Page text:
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bonus child

An alternative to the title "step-child," which is a child of a step-parent who assumed the parental role through marriage to one of the child's original (usually biological) parents. Most commonly, the step-parent is the second spouse of one of the child's biological parents. My bonus children come to visit their father and me every other weekend.
See also: bonus, child

boomerang child

An adult child who has resumed living with their parents after previously moving out. I never planned to be a boomerang child—but then I got laid off.
See also: child

brainchild

Something that one has thought of or devised, especially when it is creative or clever. This harebrained scheme was your brother's brainchild, wasn't it? This feature is my brainchild, and I'm going to see it through till the end, don't worry.

children and fools tell the truth

proverb Children and fools do not know that lying can sometimes be useful, helpful, or preferable to the truth. A: "I was mortified when my son told that woman her hairstyle was ugly." B: "Well, children and fools tell the truth."
See also: and, children, fool, tell, truth

children should be seen and not heard

proverb Children should not speak among adults unless they are addressed; children should be quiet and well-behaved. My grandmother was always shushing us because she was of the opinion that children should be seen and not heard.
See also: and, children, hear, not, seen, should

heaven protects children, sailors, and drunken men

proverb A phrase used to explain how these vulnerable groups are able to avoid harm. Of course heaven protects children, sailors, and drunken men—how do you think Billy's managed to avoid hurting himself when he rides his bike so recklessly?
See also: and, drunken, heaven, men, protect

latchkey child

A child who is home alone after school or in general because their parents or guardians are at work. I know it makes me sound horrible, but I just don't want Tommy hanging out with those latchkey children from down the road. Being a latchkey child was tough at times, but it taught me the value of self-reliance at an earlier age than most.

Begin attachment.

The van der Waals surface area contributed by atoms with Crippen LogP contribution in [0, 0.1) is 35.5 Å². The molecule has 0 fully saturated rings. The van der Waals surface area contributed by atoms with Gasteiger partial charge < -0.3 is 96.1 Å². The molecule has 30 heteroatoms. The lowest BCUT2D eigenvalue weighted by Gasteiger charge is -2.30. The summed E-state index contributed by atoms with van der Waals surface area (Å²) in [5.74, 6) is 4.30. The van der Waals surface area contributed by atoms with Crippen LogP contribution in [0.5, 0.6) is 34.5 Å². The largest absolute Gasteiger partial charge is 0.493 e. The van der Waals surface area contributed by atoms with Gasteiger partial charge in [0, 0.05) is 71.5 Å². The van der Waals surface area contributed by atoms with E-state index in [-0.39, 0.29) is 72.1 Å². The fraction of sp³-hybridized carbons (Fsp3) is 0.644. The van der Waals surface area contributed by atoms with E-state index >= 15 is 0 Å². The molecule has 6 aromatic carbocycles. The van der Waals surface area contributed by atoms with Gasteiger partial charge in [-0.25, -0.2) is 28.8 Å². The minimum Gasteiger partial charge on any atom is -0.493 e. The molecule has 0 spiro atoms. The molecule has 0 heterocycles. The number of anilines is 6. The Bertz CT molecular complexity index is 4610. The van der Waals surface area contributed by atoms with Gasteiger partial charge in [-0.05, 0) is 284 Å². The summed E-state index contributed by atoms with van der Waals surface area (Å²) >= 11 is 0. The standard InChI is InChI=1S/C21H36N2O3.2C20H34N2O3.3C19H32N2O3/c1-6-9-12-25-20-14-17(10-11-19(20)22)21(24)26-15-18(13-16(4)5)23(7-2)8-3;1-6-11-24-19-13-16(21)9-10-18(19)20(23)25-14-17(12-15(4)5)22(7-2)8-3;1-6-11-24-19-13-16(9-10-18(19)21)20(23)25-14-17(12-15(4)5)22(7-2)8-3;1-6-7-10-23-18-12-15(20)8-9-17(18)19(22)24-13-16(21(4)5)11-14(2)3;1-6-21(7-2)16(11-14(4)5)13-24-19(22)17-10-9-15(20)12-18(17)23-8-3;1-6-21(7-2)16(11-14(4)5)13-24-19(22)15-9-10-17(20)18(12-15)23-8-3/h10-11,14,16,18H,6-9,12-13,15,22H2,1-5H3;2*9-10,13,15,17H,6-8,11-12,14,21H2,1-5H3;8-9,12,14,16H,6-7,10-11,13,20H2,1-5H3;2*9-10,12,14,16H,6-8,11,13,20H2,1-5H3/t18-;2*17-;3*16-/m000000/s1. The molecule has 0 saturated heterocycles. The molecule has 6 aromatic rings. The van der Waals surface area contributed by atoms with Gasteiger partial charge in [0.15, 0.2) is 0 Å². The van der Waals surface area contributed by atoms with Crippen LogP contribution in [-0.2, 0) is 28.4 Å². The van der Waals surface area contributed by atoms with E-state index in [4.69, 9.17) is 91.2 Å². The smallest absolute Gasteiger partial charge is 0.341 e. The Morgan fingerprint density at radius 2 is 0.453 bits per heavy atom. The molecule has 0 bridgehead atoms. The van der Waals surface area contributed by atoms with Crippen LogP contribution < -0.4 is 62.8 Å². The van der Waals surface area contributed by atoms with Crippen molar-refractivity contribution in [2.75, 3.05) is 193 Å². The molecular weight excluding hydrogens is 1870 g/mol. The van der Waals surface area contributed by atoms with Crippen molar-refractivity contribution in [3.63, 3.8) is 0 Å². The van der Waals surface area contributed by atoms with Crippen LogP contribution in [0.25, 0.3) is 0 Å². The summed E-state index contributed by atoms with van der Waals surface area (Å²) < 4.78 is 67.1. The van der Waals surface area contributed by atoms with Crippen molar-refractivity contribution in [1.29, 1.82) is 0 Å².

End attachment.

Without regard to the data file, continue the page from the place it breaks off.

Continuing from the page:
See also: child, latchkey

poster child

A person (usually an adult, not a child) who typifies or is the perfect example of a particular characteristic, attitude, opinion, cause, or type of person. Pete managed to disassemble their washing machine, fix the problem, and then reassemble it all by himself? Wow, he's like the poster child of DIY. Ms. Walsh built her fortune from nothing, through her own tireless work and intense ambition. She really is the poster child for the rags-to-riches American Dream.
See also: child, poster

step-child

A child of a step-parent who assumed the parental role through marriage to one of the child's original (usually biological) parents. Most commonly, the step-parent is the second spouse of one of the child's biological parents. My step-children come to visit their father and me every other weekend.

Thatcher's children

A nickname for the generation of people who grew up with Margaret Thatcher as a major political figure in the UK. Primarily heard in UK. Because we are Thatcher's children, we are very familiar with her political leanings and accomplishments.
See also: children

the devil's children have the devil's luck

People who do evil things often seem to have good luck despite their actions. Naturally, the criminal carried out another attack—the devil's children have the devil's luck, after all.
See also: children, have, luck

think of the children

Consider how a particular course of action will affect young people. The phrase is often used in a panicked way, to draw attention or support to a cause. Think of the children—if they don't have a park to play in, they will turn to unsavory activities instead. We need to band together to discourage drunk driving. Think of the children!
See also: children, of, think

What about the children?

Consider how a particular course of action will affect young people. The phrase can be used sincerely to draw attention or support to a cause, or sarcastically to mock those who are perceived as being overly protective. What about the children? If they don't have a park to play in, they will turn to unsavory activities instead. A: "I just don't think such violence is appropriate in a family film." B: "Oh dear, oh dear, what about the children? However will their poor impressionable minds be able to handle a tiny amount of slapstick comedy?"
See also: what

women and children first

cliché The maxim that women and children should be put out of harm's way before men. Used especially in reference to ships sinking, most famously associated with the sinking of the RMS Titanic in 1912. Begin loading passengers onto the lifeboats, women and children first!
See also: and, children, first, women
Farlex Dictionary of Idioms. © 2015 Farlex, Inc, all rights reserved.

Children and fools tell the truth.